Transaction costs, discretion, and policy control Public Deposited

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  • March 21, 2019
  • Godwin, Erik Kinji
    • Affiliation: College of Arts and Sciences, Department of Political Science
  • This research evaluates the utility of applying the transaction cost approach to questions of political control over bureaucratic policy. The transaction cost approach to political decision-making generates two predictions that, if accurate, add considerably to the study of bureaucratic policymaking. First, the theory predicts that a principal’s willingness to influence bureaucratic policy will decrease as the transaction costs of doing so increase. This suggests that principals can obtain strategic advantages in battles over bureaucratic policy by selectively increasing the transaction costs of policy control to political rivals. Second, a principal may prefer that the bureaucracy refrain from any new policy action when the transaction costs of policy control become too expensive during periods of divided government. In its extreme form, such a pattern would result in bureaucratic gridlock. I empirically test both predictions using a new dataset of all federal regulations that underwent White House review between 1981 and 2005. The results strongly support the model. The President is significantly less willing to influence federal regulatory policy when the transaction costs of policy control are increased by the presence of either statutory or judicial deadlines. Perhaps even more significantly, split-party control of Congress reduces the number of the most important regulations on the federal agenda by 33 percent.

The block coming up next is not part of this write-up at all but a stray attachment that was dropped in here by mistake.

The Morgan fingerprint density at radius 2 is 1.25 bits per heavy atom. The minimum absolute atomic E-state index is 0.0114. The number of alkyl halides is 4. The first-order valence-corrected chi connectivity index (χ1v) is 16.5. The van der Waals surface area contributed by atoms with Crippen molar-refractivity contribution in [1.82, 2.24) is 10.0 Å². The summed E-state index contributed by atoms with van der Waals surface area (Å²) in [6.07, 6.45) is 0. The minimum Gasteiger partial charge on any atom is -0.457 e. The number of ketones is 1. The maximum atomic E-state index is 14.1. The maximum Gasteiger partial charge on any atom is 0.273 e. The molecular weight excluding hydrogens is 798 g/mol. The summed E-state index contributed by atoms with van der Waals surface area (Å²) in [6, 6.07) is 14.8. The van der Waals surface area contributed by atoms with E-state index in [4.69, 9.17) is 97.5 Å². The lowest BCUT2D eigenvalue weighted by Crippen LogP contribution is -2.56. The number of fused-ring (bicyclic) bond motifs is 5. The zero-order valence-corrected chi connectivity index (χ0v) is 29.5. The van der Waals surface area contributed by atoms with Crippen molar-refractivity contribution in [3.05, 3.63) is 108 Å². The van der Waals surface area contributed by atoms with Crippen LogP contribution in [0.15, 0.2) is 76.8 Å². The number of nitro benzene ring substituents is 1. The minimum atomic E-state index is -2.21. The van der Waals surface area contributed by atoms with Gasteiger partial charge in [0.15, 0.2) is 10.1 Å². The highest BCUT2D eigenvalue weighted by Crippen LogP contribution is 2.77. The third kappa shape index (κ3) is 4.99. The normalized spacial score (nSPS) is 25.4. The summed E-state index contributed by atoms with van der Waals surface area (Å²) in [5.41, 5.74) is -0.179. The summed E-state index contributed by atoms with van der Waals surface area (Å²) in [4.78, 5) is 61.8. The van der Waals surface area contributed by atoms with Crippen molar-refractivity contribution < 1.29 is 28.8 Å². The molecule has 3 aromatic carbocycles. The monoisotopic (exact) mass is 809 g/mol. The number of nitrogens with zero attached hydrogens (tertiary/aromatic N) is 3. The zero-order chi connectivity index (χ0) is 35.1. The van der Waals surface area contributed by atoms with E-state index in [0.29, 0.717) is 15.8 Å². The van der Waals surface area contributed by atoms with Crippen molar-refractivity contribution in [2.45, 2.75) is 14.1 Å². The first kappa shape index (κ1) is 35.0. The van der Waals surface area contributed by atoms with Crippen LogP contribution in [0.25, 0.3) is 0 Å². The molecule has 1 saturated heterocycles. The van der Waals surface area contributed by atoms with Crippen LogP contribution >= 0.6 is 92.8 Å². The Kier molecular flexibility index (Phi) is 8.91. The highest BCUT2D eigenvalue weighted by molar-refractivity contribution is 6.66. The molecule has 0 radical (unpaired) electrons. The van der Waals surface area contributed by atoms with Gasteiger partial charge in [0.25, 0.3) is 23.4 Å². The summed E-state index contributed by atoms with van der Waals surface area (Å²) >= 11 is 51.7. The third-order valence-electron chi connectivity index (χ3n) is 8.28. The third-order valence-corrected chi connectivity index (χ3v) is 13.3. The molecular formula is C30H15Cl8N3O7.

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  • In Copyright
  • Gray, Virginia
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  • University of North Carolina at Chapel Hill
  • Open access

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